9 April
Dietrich Bonhöffer, Lutheran Pastor, Martyr, 1945

Bonhöffer was born in 1906, son of a professor of psychiatry and neurology at the University of Berlin. He was an outstanding student, and at the age of 25 became a lecturer in systematic theology at the same University. When Hitler came to power in 1933, Bonhöffer became a leading spokesman for the Confessing Church, the center of Protestant resistance to the Nazis. He organized and for a time led the underground seminary of the Confessing Church. His book LIFE TOGETHER describes the life of the Christian community in that seminary, and his book THE COST OF DISCIPLESHIP attacks what he calls "cheap grace," meaning grace used as an excuse for moral laxity. Bonhöffer had been taught not to "resist the powers that be," but he came to believe that to do so was sometimes the right choice. In 1939 his brother-in-law introduced him to a group planning the overthrow of Hitler, and he made significant contributions to their work. (He was at this time an employee of the Military Intelligence Department.) He was arrested in April 1943 and imprisoned in Berlin. After the failure of the attempt on Hitler's life in April 1944, he was sent first to Buchenwald and then to Schoenberg Prison. His life was spared, because he had a relative who stood high in the government; but then this relative was himself implicated in anti-Nazi plots. On Sunday 8 April 1945, he had just finished conducting a service of worship at Schoenberg, when two soldiers came in, saying, "Prisoner Bonhöffer, make ready and come with us," the standard summons to a condemned prisoner. As he left, he said to another prisoner, "This is the end -- but for me, the beginning -- of life." He was hanged the next day, less than a week before the Allies reached the camp.

His works in print (paperback) include the following:

Some of his later writings insist that many Christians do not take seriously enough the existence and power of evil. Because of this and other statements of his, some theological advocates of "secularist Christianity" in the 1960's attempted to claim him as their own. In my judgement, a study of his writings (even his later writings) as a whole does not support this claim. However, it is true that he never had a chance to edit his prison letters and papers, or put them into context, and accordingly it is not surprising that they contain some statements that baffle the reader.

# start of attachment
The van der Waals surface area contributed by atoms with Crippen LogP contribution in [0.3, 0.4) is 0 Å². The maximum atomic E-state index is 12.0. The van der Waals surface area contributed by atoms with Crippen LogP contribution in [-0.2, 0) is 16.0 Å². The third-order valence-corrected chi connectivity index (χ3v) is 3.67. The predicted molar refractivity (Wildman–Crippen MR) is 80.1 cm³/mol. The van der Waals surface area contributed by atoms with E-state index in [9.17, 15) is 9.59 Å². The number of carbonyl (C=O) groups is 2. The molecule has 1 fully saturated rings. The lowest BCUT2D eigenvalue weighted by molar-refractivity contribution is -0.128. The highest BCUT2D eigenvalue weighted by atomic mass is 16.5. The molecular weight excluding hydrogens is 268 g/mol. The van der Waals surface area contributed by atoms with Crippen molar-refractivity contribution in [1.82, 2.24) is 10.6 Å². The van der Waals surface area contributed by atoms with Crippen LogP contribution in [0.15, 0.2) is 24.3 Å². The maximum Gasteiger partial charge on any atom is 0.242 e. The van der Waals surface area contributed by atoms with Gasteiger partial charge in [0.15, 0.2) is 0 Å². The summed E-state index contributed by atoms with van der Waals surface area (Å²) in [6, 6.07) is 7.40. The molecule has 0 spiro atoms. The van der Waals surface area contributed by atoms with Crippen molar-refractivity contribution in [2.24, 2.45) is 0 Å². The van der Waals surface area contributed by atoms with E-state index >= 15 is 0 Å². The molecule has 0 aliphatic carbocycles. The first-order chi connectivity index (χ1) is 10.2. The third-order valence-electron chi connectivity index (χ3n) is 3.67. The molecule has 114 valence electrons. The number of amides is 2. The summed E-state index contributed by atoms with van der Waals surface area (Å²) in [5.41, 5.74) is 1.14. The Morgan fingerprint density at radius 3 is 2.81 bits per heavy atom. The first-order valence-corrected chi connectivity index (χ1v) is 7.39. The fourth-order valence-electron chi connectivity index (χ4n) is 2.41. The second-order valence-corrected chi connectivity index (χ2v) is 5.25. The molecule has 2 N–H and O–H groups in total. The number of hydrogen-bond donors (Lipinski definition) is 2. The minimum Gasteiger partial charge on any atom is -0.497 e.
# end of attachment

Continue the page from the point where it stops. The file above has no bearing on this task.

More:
The following hymn was written by him in the concentration camp, shortly before his death.

 By gracious powers so wonderfully sheltered,
  and confidently waiting come what may,
 we know that God is with us night and morning,
  and never fails to greet us each new day.

 Yet is this heart by its old foe tormented,
  still evil days bring burdens hard to bear;
 Oh, give our frightened souls the sure salvation
  for which, O Lord, You taught us to prepare.

 And when this cup You give is filled to brimming
  with bitter suffering, hard to understand,
 we take it thankfully and without trembling,
  out of so good and so beloved a hand.

 Yet when again in this same world You give us
  the joy we had, the brightness of Your Sun,
 we shall remember all the days we lived through,
  and our whole life shall then be Yours alone.

This hymn appears in the 1982 Episcopal Hymnal (#695). The translator is F. Pratt Green (1903- ) listed in hymnal indexes sometimes under Green and sometimes under Pratt Green. The translation copyright is Hope Publishing Company 1974.

The hymn appears as #637 in the current Finnish Hymnal, translated by Anna-Maija Raittila, and beginning "Hyvyyden voiman ihmeelliseen suojaan".

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